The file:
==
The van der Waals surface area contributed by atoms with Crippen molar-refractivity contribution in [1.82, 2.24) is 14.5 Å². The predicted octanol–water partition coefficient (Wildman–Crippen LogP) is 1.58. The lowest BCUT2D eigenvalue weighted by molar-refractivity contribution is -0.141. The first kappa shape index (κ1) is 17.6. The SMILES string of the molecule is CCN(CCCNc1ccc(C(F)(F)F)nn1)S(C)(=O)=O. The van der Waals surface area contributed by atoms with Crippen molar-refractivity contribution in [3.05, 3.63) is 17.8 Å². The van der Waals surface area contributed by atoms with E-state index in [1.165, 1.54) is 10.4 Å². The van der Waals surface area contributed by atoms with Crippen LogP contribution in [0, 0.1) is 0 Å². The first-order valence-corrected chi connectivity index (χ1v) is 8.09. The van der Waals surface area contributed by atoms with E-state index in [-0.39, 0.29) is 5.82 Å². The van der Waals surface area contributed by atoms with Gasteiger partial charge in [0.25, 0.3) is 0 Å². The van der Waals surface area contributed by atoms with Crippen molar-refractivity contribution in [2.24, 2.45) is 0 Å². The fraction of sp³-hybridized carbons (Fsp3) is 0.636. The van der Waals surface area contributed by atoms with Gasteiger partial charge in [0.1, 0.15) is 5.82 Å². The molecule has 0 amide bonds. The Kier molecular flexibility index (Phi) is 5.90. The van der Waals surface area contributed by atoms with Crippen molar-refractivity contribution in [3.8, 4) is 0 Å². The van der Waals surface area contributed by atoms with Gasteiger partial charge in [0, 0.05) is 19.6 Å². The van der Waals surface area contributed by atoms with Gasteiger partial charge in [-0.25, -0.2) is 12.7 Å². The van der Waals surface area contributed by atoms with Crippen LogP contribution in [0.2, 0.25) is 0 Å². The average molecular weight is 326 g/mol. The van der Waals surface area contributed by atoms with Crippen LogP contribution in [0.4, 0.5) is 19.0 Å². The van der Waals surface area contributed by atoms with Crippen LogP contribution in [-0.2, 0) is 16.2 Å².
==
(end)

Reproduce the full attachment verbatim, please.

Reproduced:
The van der Waals surface area contributed by atoms with Crippen molar-refractivity contribution in [1.82, 2.24) is 14.5 Å². The predicted octanol–water partition coefficient (Wildman–Crippen LogP) is 1.58. The lowest BCUT2D eigenvalue weighted by molar-refractivity contribution is -0.141. The first kappa shape index (κ1) is 17.6. The SMILES string of the molecule is CCN(CCCNc1ccc(C(F)(F)F)nn1)S(C)(=O)=O. The van der Waals surface area contributed by atoms with Crippen molar-refractivity contribution in [3.05, 3.63) is 17.8 Å². The van der Waals surface area contributed by atoms with E-state index in [1.165, 1.54) is 10.4 Å². The van der Waals surface area contributed by atoms with Crippen LogP contribution in [0, 0.1) is 0 Å². The first-order valence-corrected chi connectivity index (χ1v) is 8.09. The van der Waals surface area contributed by atoms with E-state index in [-0.39, 0.29) is 5.82 Å². The van der Waals surface area contributed by atoms with Gasteiger partial charge in [0.25, 0.3) is 0 Å². The van der Waals surface area contributed by atoms with Crippen molar-refractivity contribution in [2.24, 2.45) is 0 Å². The fraction of sp³-hybridized carbons (Fsp3) is 0.636. The van der Waals surface area contributed by atoms with Gasteiger partial charge in [0.1, 0.15) is 5.82 Å². The molecule has 0 amide bonds. The Kier molecular flexibility index (Phi) is 5.90. The van der Waals surface area contributed by atoms with Crippen molar-refractivity contribution in [3.8, 4) is 0 Å². The van der Waals surface area contributed by atoms with Gasteiger partial charge in [0, 0.05) is 19.6 Å². The van der Waals surface area contributed by atoms with Gasteiger partial charge in [-0.25, -0.2) is 12.7 Å². The van der Waals surface area contributed by atoms with Crippen LogP contribution in [0.2, 0.25) is 0 Å². The average molecular weight is 326 g/mol. The van der Waals surface area contributed by atoms with Crippen LogP contribution in [0.4, 0.5) is 19.0 Å². The van der Waals surface area contributed by atoms with Crippen LogP contribution in [-0.2, 0) is 16.2 Å².